At a Glance

Looking like something between a crane and a rail, this odd wading bird has no close relatives. It is widespread in the American tropics, but enters our area only in Florida and southern Georgia -- only where it can satisfy its dietary requirement for a certain fresh-water snail. Mostly solitary, Limpkins may be overlooked as they stalk about in marshes and swamps; they draw attention with their piercing banshee wails, often heard at dawn or at night.
Category
Limpkins, Long-legged Waders
Conservation
Low Concern
Habitat
Freshwater Wetlands, Lakes, Ponds, and Rivers, Saltwater Wetlands
Region
Florida, Southeast
Behavior
Direct Flight, Running
Population
1.000.000

Range & Identification

Migration & Range Maps

In South America, may move around somewhat with wet and dry seasons. Permanent resident in limited range in United States. Strays have very rarely wandered farther north.

Description

25-28" (64-71 cm). Large, with long legs and long neck. Mostly deep brown with sharp white streaks on the neck, back, and shoulders. Long bill is slightly downcurved and paler at base.
Size
About the size of a Heron, About the size of a Mallard or Herring Gull
Color
Black, Brown, White, Yellow
Wing Shape
Broad, Rounded
Tail Shape
Short

Songs and Calls

A loud, wailing krrr-eeeow.
Call Pattern
Falling
Call Type
Croak/Quack, Odd, Scream

Habitat

Fresh swamps, marshes. In Florida, found in open fresh-water marshes, along the shores of ponds and lakes, and in wooded swamps along rivers and near springs; locally in river swamps in Georgia. Throughout most of its tropical range, its habitat and distribution are dictated by the presence of apple snails (Pomacea).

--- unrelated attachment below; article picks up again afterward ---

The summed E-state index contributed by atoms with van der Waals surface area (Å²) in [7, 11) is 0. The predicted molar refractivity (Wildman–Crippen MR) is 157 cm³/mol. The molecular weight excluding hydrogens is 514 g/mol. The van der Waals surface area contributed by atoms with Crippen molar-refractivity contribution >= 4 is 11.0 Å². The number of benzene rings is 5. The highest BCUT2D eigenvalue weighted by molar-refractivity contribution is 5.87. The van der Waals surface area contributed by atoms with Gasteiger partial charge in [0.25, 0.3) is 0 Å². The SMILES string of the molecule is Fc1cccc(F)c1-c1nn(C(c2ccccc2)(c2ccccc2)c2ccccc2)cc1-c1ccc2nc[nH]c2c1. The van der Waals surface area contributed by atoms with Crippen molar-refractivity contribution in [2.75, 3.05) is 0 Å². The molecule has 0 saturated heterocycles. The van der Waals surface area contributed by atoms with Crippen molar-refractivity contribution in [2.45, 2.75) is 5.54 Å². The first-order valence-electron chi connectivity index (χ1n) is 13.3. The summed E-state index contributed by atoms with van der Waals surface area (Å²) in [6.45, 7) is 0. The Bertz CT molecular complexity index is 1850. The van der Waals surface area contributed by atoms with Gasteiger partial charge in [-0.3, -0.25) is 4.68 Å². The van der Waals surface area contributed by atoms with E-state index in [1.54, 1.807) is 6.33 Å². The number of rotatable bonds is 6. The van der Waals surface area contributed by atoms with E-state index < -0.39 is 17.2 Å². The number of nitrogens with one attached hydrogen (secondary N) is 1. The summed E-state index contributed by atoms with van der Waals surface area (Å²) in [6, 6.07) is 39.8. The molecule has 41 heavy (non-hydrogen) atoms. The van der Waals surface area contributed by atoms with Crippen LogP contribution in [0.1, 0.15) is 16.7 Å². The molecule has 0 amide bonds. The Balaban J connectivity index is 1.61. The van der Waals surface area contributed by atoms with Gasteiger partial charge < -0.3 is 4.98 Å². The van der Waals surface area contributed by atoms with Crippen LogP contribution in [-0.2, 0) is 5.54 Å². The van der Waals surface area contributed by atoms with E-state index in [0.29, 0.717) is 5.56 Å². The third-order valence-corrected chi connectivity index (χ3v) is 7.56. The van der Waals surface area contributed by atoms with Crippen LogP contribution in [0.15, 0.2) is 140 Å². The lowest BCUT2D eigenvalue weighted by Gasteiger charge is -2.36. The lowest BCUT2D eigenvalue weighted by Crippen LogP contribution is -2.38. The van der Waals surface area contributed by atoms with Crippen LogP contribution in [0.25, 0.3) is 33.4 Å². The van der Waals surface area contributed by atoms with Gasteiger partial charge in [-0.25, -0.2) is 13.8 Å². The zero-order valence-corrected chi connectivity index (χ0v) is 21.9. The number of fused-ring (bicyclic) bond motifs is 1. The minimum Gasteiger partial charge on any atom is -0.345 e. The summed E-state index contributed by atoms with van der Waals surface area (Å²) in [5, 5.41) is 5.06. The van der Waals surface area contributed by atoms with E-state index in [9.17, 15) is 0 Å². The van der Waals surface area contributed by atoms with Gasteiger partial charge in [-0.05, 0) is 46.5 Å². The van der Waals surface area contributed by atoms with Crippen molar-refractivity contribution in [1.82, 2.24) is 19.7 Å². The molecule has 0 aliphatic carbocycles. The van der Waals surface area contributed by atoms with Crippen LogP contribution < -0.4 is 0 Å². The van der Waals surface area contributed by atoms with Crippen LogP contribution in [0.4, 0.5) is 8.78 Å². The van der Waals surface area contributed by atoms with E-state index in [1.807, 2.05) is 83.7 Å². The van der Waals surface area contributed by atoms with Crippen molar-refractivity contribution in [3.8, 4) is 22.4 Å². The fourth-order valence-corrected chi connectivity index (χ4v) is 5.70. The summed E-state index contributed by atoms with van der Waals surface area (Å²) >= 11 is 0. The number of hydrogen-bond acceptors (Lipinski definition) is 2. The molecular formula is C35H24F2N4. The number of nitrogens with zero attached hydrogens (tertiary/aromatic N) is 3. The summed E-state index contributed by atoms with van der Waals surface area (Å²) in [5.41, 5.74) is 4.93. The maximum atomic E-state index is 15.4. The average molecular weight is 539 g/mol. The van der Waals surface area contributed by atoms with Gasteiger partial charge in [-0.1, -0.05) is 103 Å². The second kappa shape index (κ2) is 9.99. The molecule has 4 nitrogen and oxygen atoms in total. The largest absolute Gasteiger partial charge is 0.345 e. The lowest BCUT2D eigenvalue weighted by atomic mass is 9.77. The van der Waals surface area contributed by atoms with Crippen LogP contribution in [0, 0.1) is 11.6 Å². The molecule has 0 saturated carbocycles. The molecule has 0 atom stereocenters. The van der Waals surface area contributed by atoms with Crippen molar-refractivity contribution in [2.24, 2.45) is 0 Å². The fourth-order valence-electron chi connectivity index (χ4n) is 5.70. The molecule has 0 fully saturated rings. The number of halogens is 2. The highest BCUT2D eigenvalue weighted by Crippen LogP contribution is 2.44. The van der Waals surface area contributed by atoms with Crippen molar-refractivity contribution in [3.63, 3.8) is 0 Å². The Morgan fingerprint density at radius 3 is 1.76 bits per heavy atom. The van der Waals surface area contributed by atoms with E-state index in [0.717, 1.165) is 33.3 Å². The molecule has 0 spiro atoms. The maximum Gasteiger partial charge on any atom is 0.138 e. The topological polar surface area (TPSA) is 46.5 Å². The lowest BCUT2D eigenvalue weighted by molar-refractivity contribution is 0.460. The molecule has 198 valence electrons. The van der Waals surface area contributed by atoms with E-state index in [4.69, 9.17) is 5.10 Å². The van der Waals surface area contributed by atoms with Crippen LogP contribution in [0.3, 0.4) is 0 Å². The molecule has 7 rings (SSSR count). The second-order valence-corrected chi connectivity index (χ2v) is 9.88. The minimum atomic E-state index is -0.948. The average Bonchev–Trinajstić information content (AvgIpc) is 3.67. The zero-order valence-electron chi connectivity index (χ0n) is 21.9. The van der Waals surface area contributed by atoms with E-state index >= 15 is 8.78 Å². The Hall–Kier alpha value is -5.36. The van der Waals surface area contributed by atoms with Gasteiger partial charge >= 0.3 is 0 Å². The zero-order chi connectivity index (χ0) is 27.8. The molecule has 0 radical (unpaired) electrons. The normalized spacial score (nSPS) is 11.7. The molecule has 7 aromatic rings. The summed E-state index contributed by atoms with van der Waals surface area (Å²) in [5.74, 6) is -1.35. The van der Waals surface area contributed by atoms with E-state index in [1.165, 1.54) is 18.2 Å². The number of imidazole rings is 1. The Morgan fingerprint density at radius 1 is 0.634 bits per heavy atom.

Behavior

Eggs

Usually 4-8. Olive to buff, blotched with brown and gray. Incubation is by both sexes, but incubation period not well known. Young: Downy young leave the nest within a day after hatching, and follow one or both parents. Probably both parents feed young. Development of young and age at first flight not well known.

Young

Downy young leave the nest within a day after hatching, and follow one or both parents. Probably both parents feed young. Development of young and age at first flight not well known.

Feeding Behavior

Forages by walking in shallow water, searching for snails visually, also by probing in mud and among floating vegetation. May feed at night, especially on moonlit nights. Moves to solid ground to remove snail from shell or to pound mussel open. The tip of the bill usually curves slightly to the right, which may help in removing snail from curved shell. The bill also usually has a slight gap just behind the tips of the mandibles, which may help in carrying and manipulating the snails.

Diet

Large snails. Eats mostly large apple snails (genus Pomacea). In Florida, will also eat other kinds of snails and mussels; also sometimes insects, crustaceans, worms, frogs, lizards.

Nesting

Breeding behavior not well known. May nest in loose colonies where food is abundant. Nest site for nest varies; may be on ground near water, in marsh grass just above water, or in shrubs or trees above or near water, up to 20' high or sometimes much higher. Nest is a platform of reeds and grass, lined with finer plant material.

Climate Vulnerability

Conservation Status

Limpkin had been hunted almost to extinction in Florida by beginning of 20th century; with legal protection, has made a fair comeback. Probably declining in parts of tropical range.

Climate Map

Audubon’s scientists have used 140 million bird observations and sophisticated climate models to project how climate change will affect the range of the Limpkin. Learn even more in our Audubon’s Survival By Degrees project.

Climate Threats Facing the Limpkin

Choose a temperature scenario below to see which threats will affect this species as warming increases. The same climate change-driven threats that put birds at risk will affect other wildlife and people, too.

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